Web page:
Force over Distance: Circuit
It must begin somewhere.
Chapter warnings: Stressors of all kinds. Loss of autonomy. Physical injuries. Boundary violations.
Text iteration: Midnight.
Additional notes: None.
The day is crisp and clear. Visibility stretches for miles over the blue expanse of San Francisco Bay. Sunlight filters through trees that extend a laced canopy over University Drive. A few stray leaves swirl in the breeze that blows off the water.
David Telford adjusts his sunglasses. He crosses his arms over his chest. He’s content to wait here, leaning casually against this white Prius, for as long as is required.
The sedate lines of the buildings and the unhurried manner of those who pass between them soothe the cracked edges of his mind. There’s a satisfaction in being surrounded by the profligate intellectual resources of one of the preeminent institutions of higher learning created by his species. This is something that humanity has done on its own—for itself and by itself. It remains untouched by external influence.
He smiles faintly, tracing the edges of the flash drive in his pocket. The wind hisses around the frame of the car. It lifts his hair. He can smell the sea.
He’s needed this. His nerves are overtaxed after spending so long offworld, undercover. Here, he can relax—even if only for a few moments. Here, he can watch the array of students trail through and around their white towers and their beautiful landscaping.
Here, no one will try to kill him.
Even while he appreciates the civilized veneer of Berkeley’s campus, he’s also capable of recognizing that there’s an elevated element to the struggle in the dirt, in crawling, in clawing one’s way to an objective—a certain poetry to subterfuge, to the tragedy of an unavoidable betrayal.
He prefers not to think of those things here.
He prefers not to think of them now.
Ultimately, this isn’t enough for him, and it never will be—these white walls, bleached to blinding by the afternoon sun. There’s more out there, more than even the Stargate Program can pursue. Access requires something more.
Finally, Telford sees the man he’s been waiting for. Rush is unmistakable. He’s wearing a brown jacket over a white collared shirt. His sunglasses are square-framed and expensive, much like the pair Telford himself is sporting. With the longish hair and the hint of a beard, the only way he could further conform to current standards in California professorial fashion would be to acquire a pair of Birkenstocks. It’s only the contained energy of his movements that looks out of place—not only on this campus, but in the context of the state, the coast, and even, Telford thinks, the planet.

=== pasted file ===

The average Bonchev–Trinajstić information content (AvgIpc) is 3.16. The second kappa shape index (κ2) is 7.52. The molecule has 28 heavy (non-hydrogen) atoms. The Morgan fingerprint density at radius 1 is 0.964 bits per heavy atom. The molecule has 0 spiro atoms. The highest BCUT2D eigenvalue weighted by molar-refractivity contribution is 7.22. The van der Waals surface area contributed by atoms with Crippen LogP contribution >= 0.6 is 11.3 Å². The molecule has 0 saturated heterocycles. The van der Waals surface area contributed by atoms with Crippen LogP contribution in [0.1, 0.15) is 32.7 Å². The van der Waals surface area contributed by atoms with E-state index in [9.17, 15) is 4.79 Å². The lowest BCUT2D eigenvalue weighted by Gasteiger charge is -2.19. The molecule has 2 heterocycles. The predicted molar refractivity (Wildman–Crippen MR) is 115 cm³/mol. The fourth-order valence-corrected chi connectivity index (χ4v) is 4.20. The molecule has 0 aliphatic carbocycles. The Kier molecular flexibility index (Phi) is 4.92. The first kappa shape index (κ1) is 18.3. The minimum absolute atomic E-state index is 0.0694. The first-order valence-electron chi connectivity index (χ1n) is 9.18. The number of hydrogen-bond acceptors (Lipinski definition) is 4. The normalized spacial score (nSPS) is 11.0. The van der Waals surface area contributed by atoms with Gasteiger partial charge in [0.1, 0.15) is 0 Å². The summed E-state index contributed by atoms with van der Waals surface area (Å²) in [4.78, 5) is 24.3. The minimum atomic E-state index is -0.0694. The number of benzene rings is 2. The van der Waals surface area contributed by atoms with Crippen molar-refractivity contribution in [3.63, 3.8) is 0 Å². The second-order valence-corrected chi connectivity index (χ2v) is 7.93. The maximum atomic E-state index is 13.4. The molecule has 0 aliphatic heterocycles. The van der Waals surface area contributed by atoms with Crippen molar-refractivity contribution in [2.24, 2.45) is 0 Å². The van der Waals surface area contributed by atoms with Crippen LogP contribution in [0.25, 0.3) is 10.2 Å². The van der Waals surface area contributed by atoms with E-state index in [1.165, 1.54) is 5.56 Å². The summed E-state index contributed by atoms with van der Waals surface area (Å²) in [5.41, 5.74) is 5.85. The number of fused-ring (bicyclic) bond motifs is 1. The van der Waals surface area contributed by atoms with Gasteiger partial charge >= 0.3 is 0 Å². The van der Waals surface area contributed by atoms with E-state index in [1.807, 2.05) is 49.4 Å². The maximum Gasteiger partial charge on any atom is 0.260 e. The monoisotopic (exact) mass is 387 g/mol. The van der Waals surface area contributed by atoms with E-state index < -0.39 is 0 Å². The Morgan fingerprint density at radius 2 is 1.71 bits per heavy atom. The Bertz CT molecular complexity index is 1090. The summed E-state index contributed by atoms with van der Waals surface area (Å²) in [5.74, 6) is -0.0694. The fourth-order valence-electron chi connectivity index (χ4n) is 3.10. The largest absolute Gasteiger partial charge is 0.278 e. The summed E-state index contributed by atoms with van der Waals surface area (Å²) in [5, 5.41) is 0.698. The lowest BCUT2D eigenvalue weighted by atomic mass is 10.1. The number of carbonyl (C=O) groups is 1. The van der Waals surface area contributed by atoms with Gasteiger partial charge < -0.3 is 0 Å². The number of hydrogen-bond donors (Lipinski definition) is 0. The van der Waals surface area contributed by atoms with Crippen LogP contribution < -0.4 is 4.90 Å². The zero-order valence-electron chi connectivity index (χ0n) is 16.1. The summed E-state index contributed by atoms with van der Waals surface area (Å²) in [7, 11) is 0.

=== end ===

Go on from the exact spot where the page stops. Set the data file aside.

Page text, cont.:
He likes the man immediately.
Rush looks miserable and harassed and energetic, and like everything about him is a lie—from the square-framed shades to the white Prius Telford is leaning against; together, the ephemera of his life form a civilized veneer over something deeply, uncomfortably Faustian.
It must begin somewhere.
“You must be the hard sell,” Rush says as he approaches. The prominence of his accent takes Telford by surprise.
“What gave it away?” Telford holds out his hand. “Colonel David Telford, but, please, call me David.
Rush ignores the proffered hand. “You can call me Dr. Rush. Get away from my car.” He slams the disorganized pile of papers and books he’s carrying atop the Prius and starts fishing through his pockets, looking for his keys.
Telford doesn’t move from his position immediately adjacent to the driver’s side door. He reaches into his jacket to pull out a carton of cigarettes. He draws one out, then offers the package to the other man. “Cigarette?”
“No, thank you. I’ve quit.”
“Admirable,” Telford says mildly.
“Not really,” Rush replies. “It won’t take.”
“You don’t mind if I—”
“No, David,” Rush says, “I don’t mind if you smoke, provided you’ll kindly get the bloody hell away from my car.”
Telford smiles around the cigarette he’s holding delicately between his teeth. He can’t help it. He loves the attitude. He really does. Rush is going to be perfect. “You haven’t found your keys yet.”
Rush gives him a measured look.
Telford pulls out his lighter, unhurried.
The major players at the SGC all have them—every single one. O’Neill has Carter, Mitchell has Jackson, Sheppard has McKay. Behind every great leader is a great scientist. And Telford, well, his plans are more ambitious than anyone guesses. He knows, however, that he can’t do it alone. He’s going to test the very bounds of human thought. He’s going to balance between interplanetary alliances. He’s going to unlock the mysteries of the fabric of existence. And Rush—Rush is going to help him do it.
The other man just doesn’t know it yet.
Rush finally produces his keys and displays them to Telford. Obligingly, Telford backs away. Rush opens his car door and unceremoniously dumps his books on the passenger seat. Then, he stands there, staring at the interior of his car, hesitating.
Telford lights his cigarette.
“You’re terrible at this, you know.” Rush half turns. “Dr. Jackson was much more effective.”
Telford smirks. “I don't think so,” he says, pulling the flash drive out of his pocket.
Rush faces him, not betraying much, just the slight lift of a brow. “I was under the impression that I had to sign some kind of confidentiality agreement in order to, ah—” He circles a hand in midair.
“This isn’t strictly legal,” Telford says. “But—I trust you.”
“Y’don’t even know me.”
“Of course I do,” Telford replies. “I know things about you that you don’t know yourself.”
They stare at each other through their shades. A gust of wind lifts the leaves around them in a swirl, lifts the edges of their clothes and the edges of their hair.
Telford tosses Rush the flash drive.
Rush catches it left-handed. The crack of the plastic against his wedding ring is like a spark going to ground—like a circuit closing.